This article has been updated to reflect a correction concerning the K-State Center for Advocacy, Response and Education.
Kansas State was faced with a sense of unrest last semester after two rape accusations surfaced and alleged that the university denied responsibility to investigate.
After the incident, two K-State students saw the need to ignite change. Emma Barnett, senior in political science, and Allison Thomas, senior in public relations, founded a student-led organization called Wildcats Against Sexual Violence. The goal of this organization is to create an environment on campus that is survivor-centered through policy change, outreach and education.
Barnett is the president of Wildcats Against Sexual Violence.
“In one of my women’s studies classes, we were tasked with finding a problem on campus and trying to work in tandem with other groups to fix this problem,” she said.
Barnett said she saw a problem with the university policy regarding Title IX and decided that change needed to happen.
As of right now, the specifics of Title IX have not been clarified by the federal government and the U.S. Department of Education.
In April, two K-State students filed separate Title IX lawsuits against the university, alleging K-State did not investigate their rapes at off-campus fraternity houses. Since then, K-State has filed to have the cases dismissed, and the Department of Education has four ongoing investigations regarding how K-State handles sexual assault reports.
Although the organization is still pushing to change the current policy, Barnett said its focus this year has slightly shifted. She said the end goal is to create a safe environment on campus for sexual assault survivors.
The K-State Center for Advocacy, Response and Education provides services and advocacy for survivors of sexual violence. The current policy surrounding this service requires that every case of sexual assault be reported. However, the advocates for the CARE office are not required to report cases that are shared in confidentiality.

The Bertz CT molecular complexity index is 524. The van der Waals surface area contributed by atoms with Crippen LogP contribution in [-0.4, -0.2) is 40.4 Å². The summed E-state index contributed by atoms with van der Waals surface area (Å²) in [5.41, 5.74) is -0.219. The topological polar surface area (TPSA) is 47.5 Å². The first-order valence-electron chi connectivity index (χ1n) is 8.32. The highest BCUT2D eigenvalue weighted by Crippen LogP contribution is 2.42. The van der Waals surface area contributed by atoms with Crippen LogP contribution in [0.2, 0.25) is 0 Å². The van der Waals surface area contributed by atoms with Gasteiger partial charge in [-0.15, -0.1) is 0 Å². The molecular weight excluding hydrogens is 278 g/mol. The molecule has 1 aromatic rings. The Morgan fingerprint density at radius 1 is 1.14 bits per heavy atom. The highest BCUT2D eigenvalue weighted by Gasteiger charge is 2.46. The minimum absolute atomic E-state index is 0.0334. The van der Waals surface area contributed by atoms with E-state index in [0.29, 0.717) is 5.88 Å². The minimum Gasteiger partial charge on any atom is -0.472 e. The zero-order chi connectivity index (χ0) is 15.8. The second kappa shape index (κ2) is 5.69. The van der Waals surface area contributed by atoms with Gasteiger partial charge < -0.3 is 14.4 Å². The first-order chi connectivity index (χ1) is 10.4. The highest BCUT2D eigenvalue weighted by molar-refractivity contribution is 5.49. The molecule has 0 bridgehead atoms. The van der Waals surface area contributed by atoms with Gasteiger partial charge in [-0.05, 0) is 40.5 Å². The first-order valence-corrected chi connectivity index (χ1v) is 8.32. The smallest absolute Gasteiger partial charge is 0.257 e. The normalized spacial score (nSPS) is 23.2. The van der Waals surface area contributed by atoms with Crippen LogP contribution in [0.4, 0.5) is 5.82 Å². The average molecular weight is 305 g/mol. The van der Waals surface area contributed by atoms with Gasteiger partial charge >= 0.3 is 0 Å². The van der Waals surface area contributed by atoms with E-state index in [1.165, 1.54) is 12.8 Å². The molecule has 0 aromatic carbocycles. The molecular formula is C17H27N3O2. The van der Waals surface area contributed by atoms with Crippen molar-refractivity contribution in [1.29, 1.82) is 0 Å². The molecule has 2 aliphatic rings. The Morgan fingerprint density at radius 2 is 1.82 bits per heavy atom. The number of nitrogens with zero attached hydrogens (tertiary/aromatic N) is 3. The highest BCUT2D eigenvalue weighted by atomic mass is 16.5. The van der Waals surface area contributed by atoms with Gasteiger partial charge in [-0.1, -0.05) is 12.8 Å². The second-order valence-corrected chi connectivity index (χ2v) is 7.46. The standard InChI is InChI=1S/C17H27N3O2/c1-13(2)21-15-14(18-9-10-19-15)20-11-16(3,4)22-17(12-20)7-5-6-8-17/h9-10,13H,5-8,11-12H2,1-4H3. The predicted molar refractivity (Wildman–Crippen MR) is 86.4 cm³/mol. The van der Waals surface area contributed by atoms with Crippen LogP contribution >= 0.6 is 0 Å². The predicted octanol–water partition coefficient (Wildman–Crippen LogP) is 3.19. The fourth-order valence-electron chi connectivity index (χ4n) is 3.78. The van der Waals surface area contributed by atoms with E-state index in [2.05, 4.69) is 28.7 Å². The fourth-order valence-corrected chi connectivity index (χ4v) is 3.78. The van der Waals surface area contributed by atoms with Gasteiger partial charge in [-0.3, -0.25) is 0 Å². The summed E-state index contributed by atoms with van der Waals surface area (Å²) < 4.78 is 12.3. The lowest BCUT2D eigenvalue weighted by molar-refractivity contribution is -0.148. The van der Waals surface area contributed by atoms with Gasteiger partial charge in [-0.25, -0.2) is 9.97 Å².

Maddie Musil, senior in political science, is a member of Wildcats Against Sexual Violence. Musil said she and many other members believe that in order to create a survivor-centered campus, the policy regarding confidentiality needs to change as well.
“Currently advocates want to be confidential, but there is a lot of gray area on this policy,” Musil said. “We are trying to fix that so advocates do not feel like they are breaking their confidentiality.”
Barnett said another key element in creating a survivor-centered campus is ongoing education. Currently, the only required education that exists on campus is the annual Alcohol and Sexual Assault Prevention program.
“We know that primary prevention tactics have to be done repeatedly, so it doesn’t just work that everyone’s takes the ASAP program and then they never do anything else again with sexual violence prevention,” Barnett said.
The organization is meeting with administration to evaluate current programs and voice their opinions on changes that need to be made.
Although Barnett and Thomas are both seniors, they both said they hope their efforts continue until every survivor feels safe on campus.
“I just want to see that K-State is doing everything they can be doing to support survivors of sexual assault and right now that is not being done,” Thomas said.
Wildcats Against Sexual Violence currently meets in the K-State Student Union every other Tuesday at 7 p.m. You can also follow Wildcats Against Sexual Violence on Facebook to keep up with meetings and events.